by Frank Holmes, reporter
Evidence continues to confirm allegations that Rep. Ilhan Omar, D-Minn. — one of the four “squad” Democrats led by Rep. Alexandria Ocasio-Cortez, D-N.Y — illegally spent hundreds of thousands of dollars paying for the personal travel of her current husband.
Even while the two were married to other people.
Campaign records show that Omar steered almost a million dollars to a political consulting group owned by Tim Mynett, the man she married this year.
But a federal complaint says that money actually went to personal expenses so the two could carry on their extramarital affair — and continued after they tied the knot.
Federal Election Commission documents show that during the first three months of 2020, Omar’s campaign paid out $292,905 to the E Street Group, a firm owned by Mynett.
That’s 40 percent of every dime her campaign has spent this year.
That’s on top of $525,000 that went from Omar’s campaign coffers to Mynett’s organization last year.
Not only did Omar pay her lover, and now husband, more than $800,000, but the donations increased as their personal relationship deepened.
Omar paid Mynett $223,000 from August 2018 to June 2019.
During that time, Mynett confessed his illicit relationship with Omar to his then-wife, Beth, and introduced the up-and-coming Democratic House freshman to his children, court documents state.
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Then the cash count really started to pour in.
Omar’s campaign gave the E Street Group $146,713 in the third quarter of 2019, then another $217,000 by year’s end, according to figures supplied by The Daily Caller.
Omar announced she and Mynett got married in March—and since then her checks to the E Street Group have risen to almost $300,000.
Omar’s spike in campaign spending during this time has conservative analysts shaking their heads.
In 2018, “almost all that money was spent after the primary and in a general election race,” where the Democrats have a 36-point lead, according to RedState.com. “In other words, the ‘consulting’ costs simply don’t add up.”
Omar also “paid Mynett’s company $160,000 in 2019, an off-election year where there’s usually very little spending by Congressional campaigns.”
The growing campaign expenses include tens of thousands of dollars marked “travel expenses”—including $9,392 in travel this quarter alone.
Omar doesn’t break down what—or who—is using the travel funds. But it’s clear that much of the spending is making sure that Mynett can travel with Omar.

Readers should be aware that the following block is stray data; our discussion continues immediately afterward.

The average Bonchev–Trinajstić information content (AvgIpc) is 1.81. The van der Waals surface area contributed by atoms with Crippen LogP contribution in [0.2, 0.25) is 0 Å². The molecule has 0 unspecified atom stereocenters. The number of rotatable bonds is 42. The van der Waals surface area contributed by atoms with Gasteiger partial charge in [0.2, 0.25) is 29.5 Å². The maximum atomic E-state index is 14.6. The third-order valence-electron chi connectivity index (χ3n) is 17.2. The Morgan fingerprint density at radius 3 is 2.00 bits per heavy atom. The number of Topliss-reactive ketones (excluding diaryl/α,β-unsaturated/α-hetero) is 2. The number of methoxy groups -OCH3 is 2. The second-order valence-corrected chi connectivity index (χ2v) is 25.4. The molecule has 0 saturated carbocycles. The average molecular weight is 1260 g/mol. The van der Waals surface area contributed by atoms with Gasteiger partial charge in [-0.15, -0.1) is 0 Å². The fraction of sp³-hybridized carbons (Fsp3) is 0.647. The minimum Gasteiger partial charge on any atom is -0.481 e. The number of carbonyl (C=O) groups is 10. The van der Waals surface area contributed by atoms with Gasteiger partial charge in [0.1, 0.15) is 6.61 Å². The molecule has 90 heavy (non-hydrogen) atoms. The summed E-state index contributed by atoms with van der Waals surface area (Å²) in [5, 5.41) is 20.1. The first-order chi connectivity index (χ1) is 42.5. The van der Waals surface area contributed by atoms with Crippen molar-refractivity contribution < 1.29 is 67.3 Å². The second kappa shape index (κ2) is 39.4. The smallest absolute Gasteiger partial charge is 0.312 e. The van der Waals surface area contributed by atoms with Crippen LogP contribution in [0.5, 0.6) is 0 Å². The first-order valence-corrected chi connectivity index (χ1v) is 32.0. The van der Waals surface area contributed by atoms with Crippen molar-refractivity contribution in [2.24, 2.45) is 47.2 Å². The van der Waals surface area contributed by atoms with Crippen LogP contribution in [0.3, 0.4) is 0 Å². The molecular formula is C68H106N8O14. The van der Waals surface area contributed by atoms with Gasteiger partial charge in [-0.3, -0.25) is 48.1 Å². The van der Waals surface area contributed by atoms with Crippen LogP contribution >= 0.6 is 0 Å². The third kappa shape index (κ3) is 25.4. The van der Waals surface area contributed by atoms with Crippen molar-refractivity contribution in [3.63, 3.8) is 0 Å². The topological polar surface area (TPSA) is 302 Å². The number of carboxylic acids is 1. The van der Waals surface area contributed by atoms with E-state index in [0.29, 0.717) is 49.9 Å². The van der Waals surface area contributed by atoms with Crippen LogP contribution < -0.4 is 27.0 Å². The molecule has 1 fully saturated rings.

That makes ethical organization believe that Omar broke—and is still breaking—the law by forcing her donors foot the bill for her paramour.
“Although Mynett’s formal relationship with Rep. Omar’s campaign began in July 2018, with the payment of $7,000 directly to Mynett, the reimbursements for Mynett’s travel did not commence until April 2019, the same month that (Mynett’s wife) alleges in her (divorce) filing that her husband told her of the affair, and made a ‘shocking declaration of love’ for Rep. Omar,” according to an FEC complaint filed by The National Legal and Policy Center, a national watchdog nonprofit organization.
That casts a shadow over the socialist Minnesota congresswoman’s financial, as well as personal, integrity.
“Mynett’s travel as reported by Ilhan for Congress may have been unrelated, or only partially related, to Omar’s campaign,” the federal document says.
“If Ilhan for Congress reimbursed Mynett’s LLC for travel so that Rep. Omar would have the benefit of Mynett’s romantic companionship, the expenditure must be considered personal in nature,” NLPC said.
Campaign finance law makes it illegal for a politician to use campaign funds for personal travel, for herself or anyone else, unless the recipient pays the money back.
There’s no record of Mynett reimbursing the campaign over the travel.
Getting married gives Omar an additional legal weapon: A husband can’t be compelled to testify against his wife in a court of law.
“Omar’s marriage to Mynett, while hundreds of thousands of dollars are flowing to his firm, reinforces the allegations in our FEC Complaint that campaign funds have been illegally used for personal purposes,” said NLPC Chairman Peter Flaherty.
Frank Holmes is a veteran journalist and an outspoken conservative that talks about the news that was in his weekly article, “On The Holmes Front.”